Public Transportation

News

COVID-19 and Public Transportation Service

Most of Washington’s transit providers are still operating, many at reduced levels of scheduled service. To help prevent the spread of COVID-19, transit agencies are expanding their efforts to keep buses, trains and paratransit vehicles clean. They are also getting the word out to the public about what they are doing, as well as how riders can help control the spread of the virus.

In addition, some transit agencies and nonprofit transportation providers are providing a new service in response to the COVID-19 pandemic: They are delivering food, meals, and prescriptions to people in need. In response to requests from these community-based agencies, WSDOT determined that meal, food bank, and grocery delivery — as well as prescription drop-off/pickup — to homebound people is allowable for our partners that receive state and/or federal funds to support their operations. 

If you are a person with limited mobility options in King, Pierce, and Snohomish counties, FindARide may help you find accessible transportation services and use tools on the basics of accessible transit such as riding with a wheelchair, Medicaid transportation, and online trip-planning.

Contact local transit agencies and nonprofit transportation providers for the most up-to-date information.

I-976 Project Delays

Following the passage of I-976, Gov. Inslee directed WSDOT to postpone projects not yet underway. This provides the Governor and the Legislature flexibility to determine how to adjust the funding gap in the 2019-21 transportation budget during the upcoming session. Learn more about the delay and related projects (pdf 256 kb).

Below you'll find information about WSDOT's public transportation programs and projects, including state and federal grants, technical assistance for local transportation providers, policies, and plans.

Grants

WSDOT's Public Transportation Division administers grants that help local transportation providers improve access and mobility. Examples include grants to provide and improve transit, human services transportation, ridesharing, transportation demand management and more. These grant programs provide more than $250 million per biennium to support community-based public transportation.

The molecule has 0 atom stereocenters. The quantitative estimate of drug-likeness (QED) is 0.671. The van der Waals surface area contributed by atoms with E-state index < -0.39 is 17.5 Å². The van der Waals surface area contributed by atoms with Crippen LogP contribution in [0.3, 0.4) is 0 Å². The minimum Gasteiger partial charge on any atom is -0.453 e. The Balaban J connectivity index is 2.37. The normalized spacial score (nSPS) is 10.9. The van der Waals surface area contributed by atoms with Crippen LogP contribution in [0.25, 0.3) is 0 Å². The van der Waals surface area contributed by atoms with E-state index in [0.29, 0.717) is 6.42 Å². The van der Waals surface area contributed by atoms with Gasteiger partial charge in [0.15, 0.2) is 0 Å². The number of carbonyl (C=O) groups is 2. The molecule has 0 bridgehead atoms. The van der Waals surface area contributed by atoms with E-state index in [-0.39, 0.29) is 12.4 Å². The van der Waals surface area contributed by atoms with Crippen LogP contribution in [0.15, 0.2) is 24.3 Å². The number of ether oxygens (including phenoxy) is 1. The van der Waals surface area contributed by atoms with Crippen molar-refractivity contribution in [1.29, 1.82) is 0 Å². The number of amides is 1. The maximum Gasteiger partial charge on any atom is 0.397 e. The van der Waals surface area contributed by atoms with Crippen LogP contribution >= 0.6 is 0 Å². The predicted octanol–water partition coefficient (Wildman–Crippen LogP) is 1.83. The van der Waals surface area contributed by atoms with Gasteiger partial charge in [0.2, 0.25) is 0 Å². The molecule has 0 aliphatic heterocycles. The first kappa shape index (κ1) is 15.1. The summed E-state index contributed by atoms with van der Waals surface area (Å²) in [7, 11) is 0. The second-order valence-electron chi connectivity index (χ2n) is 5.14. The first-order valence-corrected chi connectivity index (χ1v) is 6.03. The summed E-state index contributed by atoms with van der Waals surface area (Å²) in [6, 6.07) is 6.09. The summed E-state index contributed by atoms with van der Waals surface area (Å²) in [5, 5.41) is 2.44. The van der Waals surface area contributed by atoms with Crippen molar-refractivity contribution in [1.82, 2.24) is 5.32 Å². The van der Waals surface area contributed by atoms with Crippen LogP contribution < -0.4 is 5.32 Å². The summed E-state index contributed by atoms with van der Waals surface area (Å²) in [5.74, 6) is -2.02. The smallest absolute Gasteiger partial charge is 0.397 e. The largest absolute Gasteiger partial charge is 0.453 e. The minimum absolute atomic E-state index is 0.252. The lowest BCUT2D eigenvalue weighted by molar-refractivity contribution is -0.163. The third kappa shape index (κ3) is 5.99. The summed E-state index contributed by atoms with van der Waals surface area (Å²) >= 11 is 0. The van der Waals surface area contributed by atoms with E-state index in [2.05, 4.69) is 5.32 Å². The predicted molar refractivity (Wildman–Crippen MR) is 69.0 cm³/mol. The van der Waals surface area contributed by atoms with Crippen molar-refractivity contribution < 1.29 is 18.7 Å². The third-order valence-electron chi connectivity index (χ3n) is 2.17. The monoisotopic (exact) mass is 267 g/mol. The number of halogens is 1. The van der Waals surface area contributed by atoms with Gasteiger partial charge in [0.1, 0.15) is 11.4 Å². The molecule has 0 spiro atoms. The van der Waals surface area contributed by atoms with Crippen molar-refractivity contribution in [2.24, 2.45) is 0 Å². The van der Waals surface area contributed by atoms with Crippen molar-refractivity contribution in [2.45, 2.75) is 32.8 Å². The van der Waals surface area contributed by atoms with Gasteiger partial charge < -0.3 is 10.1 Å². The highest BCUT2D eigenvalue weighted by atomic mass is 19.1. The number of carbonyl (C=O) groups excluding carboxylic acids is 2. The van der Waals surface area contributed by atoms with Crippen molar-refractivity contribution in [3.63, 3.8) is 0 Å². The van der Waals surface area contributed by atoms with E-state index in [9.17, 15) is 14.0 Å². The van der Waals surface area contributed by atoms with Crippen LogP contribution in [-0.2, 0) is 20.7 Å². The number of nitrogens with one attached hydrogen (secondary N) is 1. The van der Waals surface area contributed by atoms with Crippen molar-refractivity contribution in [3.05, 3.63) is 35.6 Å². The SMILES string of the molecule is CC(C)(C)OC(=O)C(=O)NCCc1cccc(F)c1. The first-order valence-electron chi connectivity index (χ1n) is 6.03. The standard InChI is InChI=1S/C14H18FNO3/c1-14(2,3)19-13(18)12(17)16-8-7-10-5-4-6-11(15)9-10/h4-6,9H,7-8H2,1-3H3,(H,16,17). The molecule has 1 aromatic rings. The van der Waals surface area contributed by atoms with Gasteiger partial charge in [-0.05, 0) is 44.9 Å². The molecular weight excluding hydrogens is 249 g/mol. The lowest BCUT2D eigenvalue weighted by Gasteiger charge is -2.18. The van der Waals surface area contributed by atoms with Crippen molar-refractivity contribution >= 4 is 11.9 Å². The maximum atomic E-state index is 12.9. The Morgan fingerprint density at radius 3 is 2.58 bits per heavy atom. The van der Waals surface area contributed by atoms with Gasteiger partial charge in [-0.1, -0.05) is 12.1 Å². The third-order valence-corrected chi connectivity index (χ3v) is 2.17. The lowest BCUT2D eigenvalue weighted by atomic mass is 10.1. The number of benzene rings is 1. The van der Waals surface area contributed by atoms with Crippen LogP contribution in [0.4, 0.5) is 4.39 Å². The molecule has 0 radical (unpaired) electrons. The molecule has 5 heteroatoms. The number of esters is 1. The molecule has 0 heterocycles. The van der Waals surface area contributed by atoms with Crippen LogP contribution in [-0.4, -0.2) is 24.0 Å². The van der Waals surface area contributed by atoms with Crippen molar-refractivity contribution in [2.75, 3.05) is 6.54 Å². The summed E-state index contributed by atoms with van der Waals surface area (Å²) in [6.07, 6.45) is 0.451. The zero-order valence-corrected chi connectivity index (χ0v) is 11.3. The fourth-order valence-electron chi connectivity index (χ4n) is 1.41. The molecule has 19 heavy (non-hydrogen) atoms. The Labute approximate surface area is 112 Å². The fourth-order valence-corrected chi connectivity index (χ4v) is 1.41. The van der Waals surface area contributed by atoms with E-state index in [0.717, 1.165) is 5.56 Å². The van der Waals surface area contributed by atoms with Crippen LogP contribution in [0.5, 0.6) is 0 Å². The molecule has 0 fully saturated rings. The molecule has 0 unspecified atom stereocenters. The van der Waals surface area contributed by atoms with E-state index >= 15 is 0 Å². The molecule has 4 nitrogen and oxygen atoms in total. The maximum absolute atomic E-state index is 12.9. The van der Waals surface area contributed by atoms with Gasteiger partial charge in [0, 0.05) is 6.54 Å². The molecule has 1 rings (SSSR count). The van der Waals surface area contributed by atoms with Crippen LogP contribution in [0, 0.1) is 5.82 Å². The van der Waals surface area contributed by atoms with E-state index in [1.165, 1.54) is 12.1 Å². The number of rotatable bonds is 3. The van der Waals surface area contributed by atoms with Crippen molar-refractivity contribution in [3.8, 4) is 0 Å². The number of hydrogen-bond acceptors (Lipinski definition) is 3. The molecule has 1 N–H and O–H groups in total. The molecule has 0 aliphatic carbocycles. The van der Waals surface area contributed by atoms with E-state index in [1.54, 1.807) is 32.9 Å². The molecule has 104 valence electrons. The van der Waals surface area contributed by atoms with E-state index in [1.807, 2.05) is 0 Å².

Planning

Statewide plans identify shared interests that guide transportation improvements. WSDOT’s Public Transportation Division leads the State Public Transportation Plan, Transportation Demand Management Strategic Plan and Washington State Human Services Transportation Plan. The division also plays a key role in transit development plans, local human services transportation plans, local commute trip reduction plans and the statewide vanpool strategic plan.

Rail Transit Safety Oversight

WSDOT's State Safety Oversight Program oversees safety for public rail fixed guideways and serves as the State of Washington's federally designated state safety oversight agency.

Transportation Demand Management

WSDOT supports efficient use of transportation systems and infrastructure through transportation demand management projects and programs, including commute trip reduction, vanpools and more. 

Travel Washington Intercity Bus

WSDOT supports bus service that connects rural communities to major transportation hubs and urban centers. 

More information